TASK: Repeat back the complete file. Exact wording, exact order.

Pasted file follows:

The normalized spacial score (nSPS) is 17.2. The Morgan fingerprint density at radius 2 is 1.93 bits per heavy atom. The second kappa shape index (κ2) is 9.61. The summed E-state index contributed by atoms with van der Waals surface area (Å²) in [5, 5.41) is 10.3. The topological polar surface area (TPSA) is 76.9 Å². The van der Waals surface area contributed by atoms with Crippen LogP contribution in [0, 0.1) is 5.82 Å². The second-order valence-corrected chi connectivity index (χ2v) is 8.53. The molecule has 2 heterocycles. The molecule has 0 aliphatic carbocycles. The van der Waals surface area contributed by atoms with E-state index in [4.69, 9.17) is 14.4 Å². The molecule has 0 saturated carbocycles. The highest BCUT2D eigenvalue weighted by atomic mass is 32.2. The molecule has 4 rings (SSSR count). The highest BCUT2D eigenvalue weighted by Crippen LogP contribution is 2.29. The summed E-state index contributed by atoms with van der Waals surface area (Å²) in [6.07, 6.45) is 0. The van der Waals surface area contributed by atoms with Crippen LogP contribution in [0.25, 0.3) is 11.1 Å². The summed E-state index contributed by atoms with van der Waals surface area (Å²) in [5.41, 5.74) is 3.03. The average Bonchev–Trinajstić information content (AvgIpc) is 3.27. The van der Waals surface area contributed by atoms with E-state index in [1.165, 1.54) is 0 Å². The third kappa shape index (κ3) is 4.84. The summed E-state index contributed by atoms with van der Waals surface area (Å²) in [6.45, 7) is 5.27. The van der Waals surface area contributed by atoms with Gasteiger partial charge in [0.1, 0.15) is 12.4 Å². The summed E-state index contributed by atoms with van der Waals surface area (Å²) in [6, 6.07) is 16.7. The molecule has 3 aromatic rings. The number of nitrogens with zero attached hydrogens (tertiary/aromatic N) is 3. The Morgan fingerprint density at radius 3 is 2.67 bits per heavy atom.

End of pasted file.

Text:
The normalized spacial score (nSPS) is 17.2. The Morgan fingerprint density at radius 2 is 1.93 bits per heavy atom. The second kappa shape index (κ2) is 9.61. The summed E-state index contributed by atoms with van der Waals surface area (Å²) in [5, 5.41) is 10.3. The topological polar surface area (TPSA) is 76.9 Å². The van der Waals surface area contributed by atoms with Crippen LogP contribution in [0, 0.1) is 5.82 Å². The second-order valence-corrected chi connectivity index (χ2v) is 8.53. The molecule has 2 heterocycles. The molecule has 0 aliphatic carbocycles. The van der Waals surface area contributed by atoms with E-state index in [4.69, 9.17) is 14.4 Å². The molecule has 0 saturated carbocycles. The highest BCUT2D eigenvalue weighted by atomic mass is 32.2. The molecule has 4 rings (SSSR count). The highest BCUT2D eigenvalue weighted by Crippen LogP contribution is 2.29. The summed E-state index contributed by atoms with van der Waals surface area (Å²) in [6.07, 6.45) is 0. The van der Waals surface area contributed by atoms with Crippen LogP contribution in [0.25, 0.3) is 11.1 Å². The summed E-state index contributed by atoms with van der Waals surface area (Å²) in [5.41, 5.74) is 3.03. The average Bonchev–Trinajstić information content (AvgIpc) is 3.27. The van der Waals surface area contributed by atoms with E-state index in [1.165, 1.54) is 0 Å². The third kappa shape index (κ3) is 4.84. The summed E-state index contributed by atoms with van der Waals surface area (Å²) in [6.45, 7) is 5.27. The van der Waals surface area contributed by atoms with Gasteiger partial charge in [0.1, 0.15) is 12.4 Å². The summed E-state index contributed by atoms with van der Waals surface area (Å²) in [6, 6.07) is 16.7. The molecule has 3 aromatic rings. The number of nitrogens with zero attached hydrogens (tertiary/aromatic N) is 3. The Morgan fingerprint density at radius 3 is 2.67 bits per heavy atom.